Find all School-related info fast with the new School-Specific MBA Forum

It is currently 21 Sep 2014, 06:11

Close

GMAT Club Daily Prep

Thank you for using the timer - this advanced tool can estimate your performance and suggest more practice questions. We have subscribed you to Daily Prep Questions via email.

Customized
for You

we will pick new questions that match your level based on your Timer History

Track
Your Progress

every week, we’ll send you an estimated GMAT score based on your performance

Practice
Pays

we will pick new questions that match your level based on your Timer History

Not interested in getting valuable practice questions and articles delivered to your email? No problem, unsubscribe here.

Events & Promotions

Events & Promotions in June
Open Detailed Calendar

Sam and Angela decide to join a Dance club. The club

  Question banks Downloads My Bookmarks Reviews Important topics  
Author Message
TAGS:
Senior Manager
Senior Manager
avatar
Joined: 15 Aug 2004
Posts: 329
Followers: 1

Kudos [?]: 4 [0], given: 0

GMAT Tests User
Sam and Angela decide to join a Dance club. The club [#permalink] New post 31 Jul 2006, 07:04
1. Sam and Angela decide to join a Dance club. The club includes 7 women and 7 men (including Sam and Angela). The club decides to select a woman and a man to lead the dance group. What is the probability that Sam and Angela will NOT be selected.

The Way to do this would be 1- 1/7* 1/7... But I wanted to ask that the ORDER is not important here and hence should the probab for them to be selected be 2/49 instead of 1/49.

2. What is the probab of selecting a woman and a man from a group of 7 women and 7 men.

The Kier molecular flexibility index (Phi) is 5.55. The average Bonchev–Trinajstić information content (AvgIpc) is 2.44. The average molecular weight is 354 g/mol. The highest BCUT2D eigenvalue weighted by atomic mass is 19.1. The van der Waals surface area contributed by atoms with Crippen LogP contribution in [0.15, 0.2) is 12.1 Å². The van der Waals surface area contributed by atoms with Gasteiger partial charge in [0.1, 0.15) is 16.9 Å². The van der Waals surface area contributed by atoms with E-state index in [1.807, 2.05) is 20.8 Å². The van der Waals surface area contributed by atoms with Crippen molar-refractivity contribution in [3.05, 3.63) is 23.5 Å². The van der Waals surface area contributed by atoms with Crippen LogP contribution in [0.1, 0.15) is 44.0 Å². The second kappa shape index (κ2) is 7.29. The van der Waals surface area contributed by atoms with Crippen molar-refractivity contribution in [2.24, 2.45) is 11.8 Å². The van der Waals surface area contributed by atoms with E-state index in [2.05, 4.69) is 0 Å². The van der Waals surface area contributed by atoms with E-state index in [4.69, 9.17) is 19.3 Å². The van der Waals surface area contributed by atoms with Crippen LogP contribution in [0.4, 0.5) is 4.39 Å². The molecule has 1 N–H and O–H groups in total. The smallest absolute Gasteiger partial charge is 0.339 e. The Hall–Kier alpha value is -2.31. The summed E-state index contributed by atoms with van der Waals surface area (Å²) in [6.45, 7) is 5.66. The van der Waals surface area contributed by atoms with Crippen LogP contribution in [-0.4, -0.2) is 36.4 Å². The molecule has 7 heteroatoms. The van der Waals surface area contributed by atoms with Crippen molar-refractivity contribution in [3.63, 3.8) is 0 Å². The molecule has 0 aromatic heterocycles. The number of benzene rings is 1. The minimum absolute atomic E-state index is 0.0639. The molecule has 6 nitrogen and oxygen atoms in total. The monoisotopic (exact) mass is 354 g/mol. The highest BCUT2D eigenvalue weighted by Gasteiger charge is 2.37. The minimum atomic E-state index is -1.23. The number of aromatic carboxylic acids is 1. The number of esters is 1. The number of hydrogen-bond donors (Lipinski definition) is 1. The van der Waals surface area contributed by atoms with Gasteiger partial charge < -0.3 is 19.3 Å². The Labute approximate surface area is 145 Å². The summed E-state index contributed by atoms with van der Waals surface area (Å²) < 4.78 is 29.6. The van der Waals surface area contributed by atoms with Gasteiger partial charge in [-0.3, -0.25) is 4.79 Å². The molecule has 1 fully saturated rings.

Would this be 7C1 * 7C1/14C2 (As order does not matter here)

Basically what is the difference between the above two questions which makes the aproach different.
Manager
Manager
avatar
Joined: 26 Jun 2006
Posts: 154
Followers: 1

Kudos [?]: 0 [0], given: 0

 [#permalink] New post 31 Jul 2006, 07:16
Here is my understanding of the problem and solution.

Let's first try to find probability of the opposite event: either Sam or Angela (or both) are selected to lead the dance.

There are 7 women (including Angela) to form a possible pair with Sam.
There are 6 men (excluding Sam, who was already counted above) to pair with Angela. So, we have 13 possible pairs including either Sam or Angela.

Total number of pairs is 7x7=49.

So, the probability is 1 - 13/49 = 36/49
Senior Manager
Senior Manager
avatar
Joined: 09 Aug 2005
Posts: 286
Followers: 1

Kudos [?]: 1 [0], given: 0

GMAT Tests User
 [#permalink] New post 31 Jul 2006, 19:03
v1rok wrote:
Here is my understanding of the problem and solution.

Let's first try to find probability of the opposite event: either Sam or Angela (or both) are selected to lead the dance.

There are 7 women (including Angela) to form a possible pair with Sam.
There are 6 men (excluding Sam, who was already counted above) to pair with Angela. So, we have 13 possible pairs including either Sam or Angela.

Total number of pairs is 7x7=49.

So, the probability is 1 - 13/49 = 36/49



its sam and angela ---- not sam or angela - its basically the couple is not selected.

1- (1/7)(1/7) = = 48/49
Senior Manager
Senior Manager
avatar
Joined: 09 Aug 2005
Posts: 286
Followers: 1

Kudos [?]: 1 [0], given: 0

GMAT Tests User
 [#permalink] New post 31 Jul 2006, 19:15
v1rok wrote:
Here is my understanding of the problem and solution.

Let's first try to find probability of the opposite event: either Sam or Angela (or both) are selected to lead the dance.

There are 7 women (including Angela) to form a possible pair with Sam.
There are 6 men (excluding Sam, who was already counted above) to pair with Angela. So, we have 13 possible pairs including either Sam or Angela.

Total number of pairs is 7x7=49.

So, the probability is 1 - 13/49 = 36/49



its sam and angela ---- not sam or angela - its basically the couple is not selected.

1- (1/7)(1/7) = = 48/49
Manager
Manager
avatar
Joined: 26 Jun 2006
Posts: 154
Followers: 1

Kudos [?]: 0 [0], given: 0

 [#permalink] New post 31 Jul 2006, 19:46
Sorry, but I respectufully disagree